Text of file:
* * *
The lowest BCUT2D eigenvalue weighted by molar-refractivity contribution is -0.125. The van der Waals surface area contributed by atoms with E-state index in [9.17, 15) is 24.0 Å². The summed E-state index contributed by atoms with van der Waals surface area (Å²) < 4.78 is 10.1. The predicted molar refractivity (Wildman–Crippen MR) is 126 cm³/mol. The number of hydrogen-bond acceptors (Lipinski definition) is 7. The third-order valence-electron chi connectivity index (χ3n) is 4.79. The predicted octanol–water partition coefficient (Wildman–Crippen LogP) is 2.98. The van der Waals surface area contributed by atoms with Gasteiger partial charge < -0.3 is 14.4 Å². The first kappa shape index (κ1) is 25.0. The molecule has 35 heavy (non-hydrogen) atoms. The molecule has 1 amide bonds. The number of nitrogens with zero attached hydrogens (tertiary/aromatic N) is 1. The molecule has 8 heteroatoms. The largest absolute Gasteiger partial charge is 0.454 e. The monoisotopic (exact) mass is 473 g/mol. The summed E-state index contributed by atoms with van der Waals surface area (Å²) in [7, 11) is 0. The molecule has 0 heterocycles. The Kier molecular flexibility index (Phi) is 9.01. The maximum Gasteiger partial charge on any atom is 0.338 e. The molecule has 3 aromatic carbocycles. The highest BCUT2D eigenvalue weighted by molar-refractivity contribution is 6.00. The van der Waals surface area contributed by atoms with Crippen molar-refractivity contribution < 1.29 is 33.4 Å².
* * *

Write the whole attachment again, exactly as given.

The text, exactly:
The lowest BCUT2D eigenvalue weighted by molar-refractivity contribution is -0.125. The van der Waals surface area contributed by atoms with E-state index in [9.17, 15) is 24.0 Å². The summed E-state index contributed by atoms with van der Waals surface area (Å²) < 4.78 is 10.1. The predicted molar refractivity (Wildman–Crippen MR) is 126 cm³/mol. The number of hydrogen-bond acceptors (Lipinski definition) is 7. The third-order valence-electron chi connectivity index (χ3n) is 4.79. The predicted octanol–water partition coefficient (Wildman–Crippen LogP) is 2.98. The van der Waals surface area contributed by atoms with Gasteiger partial charge < -0.3 is 14.4 Å². The first kappa shape index (κ1) is 25.0. The molecule has 35 heavy (non-hydrogen) atoms. The molecule has 1 amide bonds. The number of nitrogens with zero attached hydrogens (tertiary/aromatic N) is 1. The molecule has 8 heteroatoms. The largest absolute Gasteiger partial charge is 0.454 e. The monoisotopic (exact) mass is 473 g/mol. The summed E-state index contributed by atoms with van der Waals surface area (Å²) in [7, 11) is 0. The molecule has 0 heterocycles. The Kier molecular flexibility index (Phi) is 9.01. The maximum Gasteiger partial charge on any atom is 0.338 e. The molecule has 3 aromatic carbocycles. The highest BCUT2D eigenvalue weighted by molar-refractivity contribution is 6.00. The van der Waals surface area contributed by atoms with Crippen molar-refractivity contribution < 1.29 is 33.4 Å².